Saturday, July 2 marks the six-week anniversary of Adley Rutschman’s major league debut at Camden Yards.
In that time, Rutschman has played in 32 games, with the team going 16-16 in those games while Adley has slashed .220/.287/.407.
Of course since Rutschman is a highly touted rookie catcher, the comparisons of Rutschman to Matt Wieters are not only inevitable – they actually began the moment he was drafted.
So let’s take a look at how Adley and the Orioles made out in their first six weeks compared to how Wieters and the 2009 O’s made out just after his debut.
Let’s start with Wieters.
Back in late May of 2009, Andy MacPhail announced – with great fanfare – on a MASN broadcast that the heralded young catcher would be promoted and play his first game on May 29.
This caused a nice rush at the box office, as 42,704 fans attended that night compared to an average crowd of just 11,927 in the team’s three previous home games.
Wieters hit seventh in the order that night – between Orioles legends Luke Scott and Nolan Reimold – and went 0-for-4 with a strikeout.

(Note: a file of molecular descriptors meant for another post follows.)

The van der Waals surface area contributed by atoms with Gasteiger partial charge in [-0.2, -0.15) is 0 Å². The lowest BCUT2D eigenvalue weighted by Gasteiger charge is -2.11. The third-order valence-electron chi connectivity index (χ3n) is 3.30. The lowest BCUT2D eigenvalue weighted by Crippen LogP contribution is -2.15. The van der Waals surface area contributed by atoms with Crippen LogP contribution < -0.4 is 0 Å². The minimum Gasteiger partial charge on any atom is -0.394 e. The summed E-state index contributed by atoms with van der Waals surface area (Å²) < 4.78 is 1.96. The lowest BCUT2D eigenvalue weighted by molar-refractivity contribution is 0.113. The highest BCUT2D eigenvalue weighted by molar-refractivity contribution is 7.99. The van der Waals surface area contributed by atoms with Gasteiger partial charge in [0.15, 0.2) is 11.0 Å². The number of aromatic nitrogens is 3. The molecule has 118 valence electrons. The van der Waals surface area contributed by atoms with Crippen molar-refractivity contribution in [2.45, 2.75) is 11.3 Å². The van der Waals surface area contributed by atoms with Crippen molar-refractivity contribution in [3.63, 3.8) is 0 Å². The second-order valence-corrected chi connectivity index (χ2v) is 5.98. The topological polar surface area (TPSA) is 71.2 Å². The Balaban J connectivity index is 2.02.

Over his first 32 games, Wieters hit .248 (28-for-113) with 3 home runs and 10 RBI while scoring 10 runs.
During Wieters’ first 32 games, the Orioles went 13-19 (.406 winning percentage) whereas they posted a record of 22-26 (.458 winning percentage) in the 48 games played before Wieters arrived.
In the case of Rutschman, he has hit .220 (26-for-118) with 3 home runs and 9 RBI while scoring 15 runs in his first 32 games.
During Rutschman’s first 32 games, as mentioned earlier, the team has gone 16-16 whereas the posted a record of 16-25 (.390 winning percentage) in the 41 games played before Rutschman arrived.
That improvement in the team’s record – at least in the local print and online media – has been attributed to Rutschman to a large degree.
And it’s possible that his defensive skills – and his framing ability in particular – has contributed to that.
But what’s interesting to me is that offensively the first 32 games for Rutschman and Wieters are very similar…but in Wieters’ case his debut coincided with a slight dip in the team’s overall performance.
That’s probably more indicative of the lack of talent on the 2009 Orioles, just as the team’s improvement since Rutschman’s debut likely has more to do with their suddenly strong bullpen, improved offense and spectacular defense over the past several weeks.
There’s no doubt, however, that the comparisons between Rutschman and Wieters will continue. And 32 games is a ridiculously small sample size. So there are no great conclusions that can be drawn from this exercise.
And just for those who are curious, Wieters finished his rookie season hitting .288/.340/.412 with 9 home runs and 43 RBI. It will be interesting to see if Rutschman posts even better numbers — and if the team continues to play at a higher level now that he’s on board.